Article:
Wednesday 5 October 2022 2–4.05pm
Wednesday 5 October 2022 7.15–9.20pm
This is not a burial it’s a resurrectionDir Lemohang Jeremiah Mosese 2020 (Lesotho)
120 min Digital Colour Unclassified 15+
Mary Twala Mhlongo, Jerry Mofokeng
Sesotho with English subtitles
Lemohang Jeremiah Mosese’s hypnotic feature marks the emergence of a major filmmaker. The late Mary Twala Mhlongo (recognisable from Beyoncé’s blockbuster musical Black is king), gives a career-capping performance as Mantoa, an 80-year-old matriarch who has lived her entire life in the highlands of Lesotho. When news arrives that her son has passed, and her village must relocate to make way for a dam, Mantoa transforms into an unlikely political leader. Each frame vibrates with the force of Mosese’s aesthetic sensibility: exquisite tableaux composed with ravishing primary colours, an oneiric soundscape, and rolling storms that frame his heroine’s electrifying resolve. ‘Extraordinary and otherworldly… weaving in ideas around displacement, collective identity and history, this film takes on almost mythic qualities.’ – The Guardian.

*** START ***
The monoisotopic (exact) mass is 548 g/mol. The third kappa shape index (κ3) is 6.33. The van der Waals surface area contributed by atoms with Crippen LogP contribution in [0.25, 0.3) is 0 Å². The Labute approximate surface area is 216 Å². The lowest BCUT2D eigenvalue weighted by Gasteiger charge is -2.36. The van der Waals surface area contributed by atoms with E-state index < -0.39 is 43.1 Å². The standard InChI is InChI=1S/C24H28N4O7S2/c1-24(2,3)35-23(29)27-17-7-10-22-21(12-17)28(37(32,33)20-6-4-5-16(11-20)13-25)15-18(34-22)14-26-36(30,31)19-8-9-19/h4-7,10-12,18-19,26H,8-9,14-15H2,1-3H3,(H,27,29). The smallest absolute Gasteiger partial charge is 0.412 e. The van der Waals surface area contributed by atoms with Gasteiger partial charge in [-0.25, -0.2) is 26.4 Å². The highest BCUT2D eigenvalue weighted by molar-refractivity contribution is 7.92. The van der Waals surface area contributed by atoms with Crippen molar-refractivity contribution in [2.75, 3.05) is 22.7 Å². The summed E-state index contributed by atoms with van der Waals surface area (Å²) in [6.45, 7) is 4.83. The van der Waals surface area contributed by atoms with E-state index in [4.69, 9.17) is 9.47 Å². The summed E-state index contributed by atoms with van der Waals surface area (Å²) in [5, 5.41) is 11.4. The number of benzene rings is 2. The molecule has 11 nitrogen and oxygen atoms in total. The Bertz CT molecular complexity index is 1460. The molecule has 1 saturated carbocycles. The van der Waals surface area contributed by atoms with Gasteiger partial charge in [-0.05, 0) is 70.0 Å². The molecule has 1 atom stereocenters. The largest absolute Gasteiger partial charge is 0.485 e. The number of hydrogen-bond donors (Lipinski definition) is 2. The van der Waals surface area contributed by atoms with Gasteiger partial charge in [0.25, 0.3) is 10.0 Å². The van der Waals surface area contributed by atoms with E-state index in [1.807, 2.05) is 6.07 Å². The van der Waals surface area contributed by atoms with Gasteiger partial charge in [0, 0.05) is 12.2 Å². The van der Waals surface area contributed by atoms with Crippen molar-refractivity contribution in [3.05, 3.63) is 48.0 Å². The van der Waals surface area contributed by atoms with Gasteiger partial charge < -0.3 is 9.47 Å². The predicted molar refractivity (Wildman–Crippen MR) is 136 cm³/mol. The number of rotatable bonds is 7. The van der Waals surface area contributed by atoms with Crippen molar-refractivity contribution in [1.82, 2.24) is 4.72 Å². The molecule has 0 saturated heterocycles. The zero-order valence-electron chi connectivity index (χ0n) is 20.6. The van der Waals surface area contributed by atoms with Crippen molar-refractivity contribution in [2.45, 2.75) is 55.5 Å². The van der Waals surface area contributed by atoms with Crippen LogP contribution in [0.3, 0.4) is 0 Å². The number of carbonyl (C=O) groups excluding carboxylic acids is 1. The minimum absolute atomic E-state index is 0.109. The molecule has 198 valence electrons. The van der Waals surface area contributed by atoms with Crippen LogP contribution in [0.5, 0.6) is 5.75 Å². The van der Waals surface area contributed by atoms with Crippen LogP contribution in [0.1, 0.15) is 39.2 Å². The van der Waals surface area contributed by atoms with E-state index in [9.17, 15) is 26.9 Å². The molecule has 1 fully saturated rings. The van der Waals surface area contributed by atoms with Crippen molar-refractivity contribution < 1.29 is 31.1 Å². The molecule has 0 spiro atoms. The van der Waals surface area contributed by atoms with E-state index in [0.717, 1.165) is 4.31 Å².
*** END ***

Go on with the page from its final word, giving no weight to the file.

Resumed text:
Sunday 9 October 2022 2–4pm
Friends and strangersDir James Vaughan 2021 (Australia)
84 min Digital Colour Rated MA15+
Fergus Wilson, Emma Diaz
A rare ‘micro-budget’ Australian film to gain widespread acclaim on the international festival circuit, James Vaughan’s debut is set against the shimmering backdrop of our harbour town. The film unfolds in vignettes centred around Ray (Wilson), a feckless 20-something who bumbles his way from romantic misfires to bungled employment opportunities. Vaughan’s comedy of manners takes aim at the listlessness of his privileged protagonists, future inheritors of the astounding affluence on display in the eastern suburbs where the film is mostly set. Earning comparisons to the films of Hong Sang-soo and Éric Rohmer, Friends and strangers transplants these directors’ fascination with bourgeois malaise to Australia, where settler millennials blindly drift, vaguely aware they live on stolen land.
Dir Bruce Koussaba 2021 (Australia)
10 min Digital Colour Unclassified 15+
Sophie Teo, Chemone Theys
Wednesday 12 October 2022 2–3.35pm
Wednesday 12 October 2022 7.15–8.50pm
Sunday 16 October 2022 2–4pm